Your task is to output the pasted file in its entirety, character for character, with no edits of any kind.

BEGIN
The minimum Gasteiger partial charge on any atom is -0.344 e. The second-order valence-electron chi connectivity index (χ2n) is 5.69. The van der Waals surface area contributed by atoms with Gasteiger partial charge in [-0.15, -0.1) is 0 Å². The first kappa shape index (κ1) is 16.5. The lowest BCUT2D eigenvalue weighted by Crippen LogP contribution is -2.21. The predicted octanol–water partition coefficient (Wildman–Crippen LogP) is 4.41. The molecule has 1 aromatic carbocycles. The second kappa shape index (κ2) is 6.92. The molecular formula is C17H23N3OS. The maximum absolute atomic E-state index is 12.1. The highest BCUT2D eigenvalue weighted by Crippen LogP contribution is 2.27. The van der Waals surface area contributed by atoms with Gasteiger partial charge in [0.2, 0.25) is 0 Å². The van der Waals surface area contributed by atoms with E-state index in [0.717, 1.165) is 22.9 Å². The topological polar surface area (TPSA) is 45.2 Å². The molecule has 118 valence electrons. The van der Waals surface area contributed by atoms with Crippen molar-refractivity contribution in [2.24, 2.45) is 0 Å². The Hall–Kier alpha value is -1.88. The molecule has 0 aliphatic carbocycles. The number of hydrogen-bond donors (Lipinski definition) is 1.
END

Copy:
The minimum Gasteiger partial charge on any atom is -0.344 e. The second-order valence-electron chi connectivity index (χ2n) is 5.69. The van der Waals surface area contributed by atoms with Gasteiger partial charge in [-0.15, -0.1) is 0 Å². The first kappa shape index (κ1) is 16.5. The lowest BCUT2D eigenvalue weighted by Crippen LogP contribution is -2.21. The predicted octanol–water partition coefficient (Wildman–Crippen LogP) is 4.41. The molecule has 1 aromatic carbocycles. The second kappa shape index (κ2) is 6.92. The molecular formula is C17H23N3OS. The maximum absolute atomic E-state index is 12.1. The highest BCUT2D eigenvalue weighted by Crippen LogP contribution is 2.27. The van der Waals surface area contributed by atoms with Gasteiger partial charge in [0.2, 0.25) is 0 Å². The van der Waals surface area contributed by atoms with E-state index in [0.717, 1.165) is 22.9 Å². The topological polar surface area (TPSA) is 45.2 Å². The molecule has 118 valence electrons. The van der Waals surface area contributed by atoms with Crippen molar-refractivity contribution in [2.24, 2.45) is 0 Å². The Hall–Kier alpha value is -1.88. The molecule has 0 aliphatic carbocycles. The number of hydrogen-bond donors (Lipinski definition) is 1.